Posted on May 18 2021
Rafael Nadal beat his rival Novak Djokovic in Rome on Sunday, capturing his 10th title in the eternal city and finishing off his Roland Garros preparations with a flourish. Here at All Things Tennis, we’re taking a look at the equipment he uses to aid him in his continued clay court domination.
After winning a record equalling 36th Masters 1000 title in Rome, Rafael Nadal is continuing to further his case for the ‘greatest player of all time’ title, currently up for grabs amongst the ‘big 3’. But rather than contribute more to the ocean of content expressing adulation and admiration for Nadal and his achievements, let’s take a look at what equipment he uses that works so very well for him.
Racket: Babolat Pure Aero Rafa
We’ll start with the obvious, his racket. Nadal has used the Pure Aero ever since it was first released back in 2004. The racket was practically made for him when he became Babolat’s most lucrative endorser as a young talent. Apart from a short period in 2015, Nadal has used the Pure Aero for his entire professional career, and it’s become one of the most popular rackets on the market. It’s aerodynamic frame, thick beam and 100 square inch head size make it one of the most spin-friendly frames you can buy.
Strings: Babolat RPM Blast
After a relatively disappointing season in 2009, Nadal switched to the Babolat RPM Blast at the start of 2010. They were designed specifically to provide him with more power and spin potential, without sacrificing feel. Rafa then went on to completely dominate the men’s game in 2010, winning 3 slams and finishing as world number 1. From then on, he’s used and endorsed the RPM Blast strings that took his game to another level. Many other ATP and WTA player then followed suit and started playing with RPM Blast which remains an incredibly popular string due to its immense spin potential.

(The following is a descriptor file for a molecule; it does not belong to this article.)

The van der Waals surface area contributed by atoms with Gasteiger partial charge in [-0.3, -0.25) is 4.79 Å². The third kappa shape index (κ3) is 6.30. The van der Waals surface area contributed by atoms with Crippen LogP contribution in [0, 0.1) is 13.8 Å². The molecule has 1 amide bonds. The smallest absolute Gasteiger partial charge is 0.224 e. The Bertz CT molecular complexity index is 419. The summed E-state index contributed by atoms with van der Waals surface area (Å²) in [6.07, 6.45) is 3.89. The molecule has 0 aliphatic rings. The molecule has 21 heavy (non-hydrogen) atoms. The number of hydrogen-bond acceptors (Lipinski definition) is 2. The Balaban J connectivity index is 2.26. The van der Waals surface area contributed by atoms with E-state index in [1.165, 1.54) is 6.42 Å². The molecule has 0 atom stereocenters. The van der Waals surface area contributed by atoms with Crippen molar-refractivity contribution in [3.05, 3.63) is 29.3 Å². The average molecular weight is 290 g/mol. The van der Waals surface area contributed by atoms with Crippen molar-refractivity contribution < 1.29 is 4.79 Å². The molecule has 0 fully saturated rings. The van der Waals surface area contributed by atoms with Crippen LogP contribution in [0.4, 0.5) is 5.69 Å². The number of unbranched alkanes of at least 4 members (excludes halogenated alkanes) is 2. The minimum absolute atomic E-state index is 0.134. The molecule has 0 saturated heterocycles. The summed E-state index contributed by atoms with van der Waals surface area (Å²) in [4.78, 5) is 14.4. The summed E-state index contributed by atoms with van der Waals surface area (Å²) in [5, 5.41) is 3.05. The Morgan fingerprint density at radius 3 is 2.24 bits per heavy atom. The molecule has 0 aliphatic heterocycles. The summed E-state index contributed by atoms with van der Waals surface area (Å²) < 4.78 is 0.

String Tension: 55 Ibs
Nadal has his rackets strung at 55 Ibs all year round. Rather than tweaking his tension depending on the conditions, Rafa prefers to have the same set up wherever he plays and on whichever surface. 55 Ibs is on the high end of tension on the ATP Tour, with most players stringing their poly strings in the 40s. Nadal needs a relatively high amount of string tension to help control his natural power. The Pure Aero’s string range is 50-59 Ibs.
Grip Size: 2
Rafa uses a small grip size relative to the size of his hands. He uses a size 2 grip with one overgrip. Nadal uses a small grip size in order to maximise the topspin he is able to create, particularly on his forehand. Using a smaller grip size allows you to manipulate the racket more with your hand and wrist, allowing for more topspin generation.
Note: Don’t expect to hit a perfect buggy whip forehand just by imitating Rafa’s gear set-up, but perhaps elements of his racket preferences can help you when purchasing new equipment. However, it’s always best to consult a professional when shopping around for new tennis gear.
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